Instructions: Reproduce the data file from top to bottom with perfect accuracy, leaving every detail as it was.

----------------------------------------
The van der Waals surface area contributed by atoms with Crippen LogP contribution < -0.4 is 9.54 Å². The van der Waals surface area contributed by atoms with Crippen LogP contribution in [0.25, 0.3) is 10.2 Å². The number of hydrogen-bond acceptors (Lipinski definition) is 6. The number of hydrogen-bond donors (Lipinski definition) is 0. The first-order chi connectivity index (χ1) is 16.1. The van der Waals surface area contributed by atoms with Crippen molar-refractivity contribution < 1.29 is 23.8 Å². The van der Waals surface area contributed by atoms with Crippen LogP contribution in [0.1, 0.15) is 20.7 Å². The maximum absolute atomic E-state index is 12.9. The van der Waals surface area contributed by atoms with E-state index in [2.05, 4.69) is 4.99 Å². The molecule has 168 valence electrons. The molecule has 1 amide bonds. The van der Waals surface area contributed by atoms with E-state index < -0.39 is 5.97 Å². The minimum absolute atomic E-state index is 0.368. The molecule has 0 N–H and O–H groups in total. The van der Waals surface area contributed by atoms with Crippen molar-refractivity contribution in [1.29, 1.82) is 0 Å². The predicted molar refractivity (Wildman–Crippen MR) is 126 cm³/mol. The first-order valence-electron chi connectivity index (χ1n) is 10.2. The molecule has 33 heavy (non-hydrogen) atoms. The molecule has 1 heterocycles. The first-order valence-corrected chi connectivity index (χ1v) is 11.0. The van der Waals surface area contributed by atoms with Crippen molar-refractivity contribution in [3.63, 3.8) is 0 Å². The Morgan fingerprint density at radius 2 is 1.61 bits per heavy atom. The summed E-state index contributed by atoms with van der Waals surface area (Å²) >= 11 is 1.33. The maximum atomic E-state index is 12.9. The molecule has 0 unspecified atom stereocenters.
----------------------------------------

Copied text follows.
The van der Waals surface area contributed by atoms with Crippen LogP contribution < -0.4 is 9.54 Å². The van der Waals surface area contributed by atoms with Crippen LogP contribution in [0.25, 0.3) is 10.2 Å². The number of hydrogen-bond acceptors (Lipinski definition) is 6. The number of hydrogen-bond donors (Lipinski definition) is 0. The first-order chi connectivity index (χ1) is 16.1. The van der Waals surface area contributed by atoms with Crippen molar-refractivity contribution < 1.29 is 23.8 Å². The van der Waals surface area contributed by atoms with Crippen LogP contribution in [0.1, 0.15) is 20.7 Å². The maximum absolute atomic E-state index is 12.9. The van der Waals surface area contributed by atoms with E-state index in [2.05, 4.69) is 4.99 Å². The molecule has 168 valence electrons. The molecule has 1 amide bonds. The van der Waals surface area contributed by atoms with E-state index < -0.39 is 5.97 Å². The minimum absolute atomic E-state index is 0.368. The molecule has 0 N–H and O–H groups in total. The van der Waals surface area contributed by atoms with Crippen molar-refractivity contribution in [1.29, 1.82) is 0 Å². The predicted molar refractivity (Wildman–Crippen MR) is 126 cm³/mol. The first-order valence-electron chi connectivity index (χ1n) is 10.2. The molecule has 33 heavy (non-hydrogen) atoms. The molecule has 1 heterocycles. The first-order valence-corrected chi connectivity index (χ1v) is 11.0. The van der Waals surface area contributed by atoms with Crippen molar-refractivity contribution in [3.63, 3.8) is 0 Å². The Morgan fingerprint density at radius 2 is 1.61 bits per heavy atom. The summed E-state index contributed by atoms with van der Waals surface area (Å²) >= 11 is 1.33. The maximum atomic E-state index is 12.9. The molecule has 0 unspecified atom stereocenters.